Postgres Window Functions

Postgres window functions are an extremely useful feature. They let you calculate a value for each row based on the values of other rows. For our examples, let’s say we have a table ints full of random numbers:

CREATE TABLE ints (n bigint);

SELECT floor(random() * 1000000) 
FROM generate_series(1,1000);

The most basic window functions behave similar to regular aggregations. The difference is that for window functions, the result of the aggregation is included in every row. Since the result is included in each row you can also select regular columns out of each row. To change a regular aggregation function into a window function, you just add “OVER ()” after the aggregation function. For example, here is a query that includes the sum across all rows in each row, along with the value in each row:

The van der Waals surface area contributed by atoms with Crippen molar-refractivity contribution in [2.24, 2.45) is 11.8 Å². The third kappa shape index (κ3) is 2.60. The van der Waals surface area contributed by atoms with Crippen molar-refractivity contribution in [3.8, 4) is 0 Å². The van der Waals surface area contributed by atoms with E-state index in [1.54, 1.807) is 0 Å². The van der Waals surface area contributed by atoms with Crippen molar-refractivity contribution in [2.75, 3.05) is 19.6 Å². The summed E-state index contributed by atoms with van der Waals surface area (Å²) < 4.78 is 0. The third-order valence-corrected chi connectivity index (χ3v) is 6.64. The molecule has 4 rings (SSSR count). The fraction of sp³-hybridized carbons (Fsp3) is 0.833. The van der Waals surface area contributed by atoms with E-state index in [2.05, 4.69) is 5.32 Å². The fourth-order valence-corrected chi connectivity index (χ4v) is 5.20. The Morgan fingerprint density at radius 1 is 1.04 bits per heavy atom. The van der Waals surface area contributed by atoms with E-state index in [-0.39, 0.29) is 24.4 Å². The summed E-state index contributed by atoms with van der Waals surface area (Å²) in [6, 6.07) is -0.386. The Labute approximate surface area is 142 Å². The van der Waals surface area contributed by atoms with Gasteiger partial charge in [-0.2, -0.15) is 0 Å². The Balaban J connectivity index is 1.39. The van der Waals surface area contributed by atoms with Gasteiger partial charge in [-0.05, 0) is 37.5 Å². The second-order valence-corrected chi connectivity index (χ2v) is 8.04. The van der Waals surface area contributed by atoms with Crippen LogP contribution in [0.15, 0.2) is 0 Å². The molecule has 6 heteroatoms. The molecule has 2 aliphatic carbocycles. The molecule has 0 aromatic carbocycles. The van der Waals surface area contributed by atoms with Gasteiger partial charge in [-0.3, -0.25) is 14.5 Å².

> SELECT n, sum(n) OVER () FROM ints;

   n    |    sum    
 481023 | 498397678
 772520 | 498397678
 709081 | 498397678
 292436 | 498397678

This allows you to easily express certain calculations. For example, you can calculate what fraction of the total sum each row is:

> SELECT n, n / (sum(n) OVER ()) AS fraction
 FROM ints;

   n    |          fraction          
 481023 |     0.00096513892667052113
 772520 |     0.00155000722134182977
 709081 |     0.00142272131532683425
 292436 |     0.00058675233234132363

Window functions also have an equivalent to GROUP BY. By adding “PARTITION BY <expression>” inside of the parens after the OVER, you can calculate the window function over different subsets of the data. As an example, here is the above query, but it instead tells you how much of a fraction each value is of the total sum of all numbers with the same digit: